≡ Content Category ≡ Main Menu

Careers in Medicine

Every person working in medicine has stories to tell, and sharing those stories is a great way to process grief or stress, celebrate triumphs, vent, move on or think more deeply. Occasionally, writing about an experience helps others facing a similar situation. True narratives of and reflections on medicine are now encouraged, honored, promoted—and sometimes required Read More

Surgeon Wearing Mask And Magnifying Glasses Holding Scalpel

Editors’ Note: This week is Match Week, the long-awaited yearly event when graduating medical students across the country learn if they match to a residency program and, if so, where they’ve been accepted. This week we hear from two students with a different take on Match Day, held on Friday, March 20. On January 13, while Read More

No one else I encountered during my third year of medical school at Albert Einstein College of Medicine struck me quite like this patient. He was propped up in the hospital bed, gasping impossibly for air, with not a hint of relief in sight. A harrowing whistle of pain escaped his lips and wove its Read More

Over a century ago, American educator Abraham Flexner established what would become a traditional curriculum structure for U.S. medical schools: two years of basic science education in the classroom followed by two years of clinical experience. Although medical schools have been successful at producing physicians, Flexner could not have imagined the modern practice of medicine Read More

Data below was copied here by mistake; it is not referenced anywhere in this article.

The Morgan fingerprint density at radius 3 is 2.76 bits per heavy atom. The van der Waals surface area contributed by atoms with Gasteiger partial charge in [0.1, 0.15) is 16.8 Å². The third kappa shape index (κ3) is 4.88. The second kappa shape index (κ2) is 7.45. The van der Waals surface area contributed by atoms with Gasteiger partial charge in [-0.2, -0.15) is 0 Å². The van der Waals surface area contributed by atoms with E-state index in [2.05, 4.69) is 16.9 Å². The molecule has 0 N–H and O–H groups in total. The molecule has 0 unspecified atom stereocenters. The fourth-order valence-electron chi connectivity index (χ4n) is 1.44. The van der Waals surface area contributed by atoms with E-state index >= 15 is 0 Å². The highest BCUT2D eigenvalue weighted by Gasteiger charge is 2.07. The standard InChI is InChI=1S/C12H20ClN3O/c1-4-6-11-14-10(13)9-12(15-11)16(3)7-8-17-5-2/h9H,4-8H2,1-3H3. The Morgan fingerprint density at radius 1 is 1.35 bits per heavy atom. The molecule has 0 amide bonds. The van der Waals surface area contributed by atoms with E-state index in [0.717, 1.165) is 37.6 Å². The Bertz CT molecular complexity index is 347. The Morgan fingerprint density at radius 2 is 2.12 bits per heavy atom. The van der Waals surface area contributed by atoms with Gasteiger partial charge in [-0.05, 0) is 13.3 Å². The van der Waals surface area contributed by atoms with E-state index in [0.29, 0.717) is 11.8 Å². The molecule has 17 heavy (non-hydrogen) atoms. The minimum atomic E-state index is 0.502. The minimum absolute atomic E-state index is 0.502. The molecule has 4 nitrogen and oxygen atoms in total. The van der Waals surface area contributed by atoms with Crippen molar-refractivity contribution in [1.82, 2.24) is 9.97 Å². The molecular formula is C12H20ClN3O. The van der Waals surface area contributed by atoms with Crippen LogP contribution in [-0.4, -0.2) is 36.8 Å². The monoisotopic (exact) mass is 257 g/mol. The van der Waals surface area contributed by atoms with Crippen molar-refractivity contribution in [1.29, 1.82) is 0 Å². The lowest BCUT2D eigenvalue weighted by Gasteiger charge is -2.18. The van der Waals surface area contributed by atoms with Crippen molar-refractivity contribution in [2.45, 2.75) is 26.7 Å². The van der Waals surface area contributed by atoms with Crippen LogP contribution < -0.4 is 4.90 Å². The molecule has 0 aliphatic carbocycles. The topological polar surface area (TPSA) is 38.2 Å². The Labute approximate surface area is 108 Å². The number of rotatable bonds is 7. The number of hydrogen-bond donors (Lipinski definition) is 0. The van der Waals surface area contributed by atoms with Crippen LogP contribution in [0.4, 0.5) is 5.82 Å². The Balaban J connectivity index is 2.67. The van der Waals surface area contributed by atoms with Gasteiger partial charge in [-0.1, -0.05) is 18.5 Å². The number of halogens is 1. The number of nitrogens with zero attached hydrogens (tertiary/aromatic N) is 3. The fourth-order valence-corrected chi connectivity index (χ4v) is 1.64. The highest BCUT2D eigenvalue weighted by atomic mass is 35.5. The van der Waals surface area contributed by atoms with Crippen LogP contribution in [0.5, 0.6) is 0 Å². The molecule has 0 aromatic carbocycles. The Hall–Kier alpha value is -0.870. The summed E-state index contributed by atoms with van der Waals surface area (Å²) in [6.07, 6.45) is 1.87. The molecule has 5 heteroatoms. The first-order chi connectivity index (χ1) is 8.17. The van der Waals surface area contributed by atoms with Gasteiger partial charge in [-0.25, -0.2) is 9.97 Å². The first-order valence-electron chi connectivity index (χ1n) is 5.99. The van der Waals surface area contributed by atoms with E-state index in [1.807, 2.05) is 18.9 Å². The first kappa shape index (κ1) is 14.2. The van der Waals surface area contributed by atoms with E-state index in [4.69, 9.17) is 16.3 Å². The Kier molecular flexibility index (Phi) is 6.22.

Male And Female Scientist Working In Laboratory

The classic Hollywood depiction of a scientist is a person working in solitude. Nothing could be further from the truth, especially in today’s high-paced, highly connected, technology-driven world. Many novel discoveries are the result of the combined work of teams of scientists from diverse fields. Graduate school is a critical time to master the skill Read More

It was the fall of 1984 when I interviewed at Einstein to become a medical student. I can still remember the jitters I felt. I was the first person in my Puerto Rican family who was born in the U.S., the first to pursue a graduate degree, the first to attempt to become a physician Read More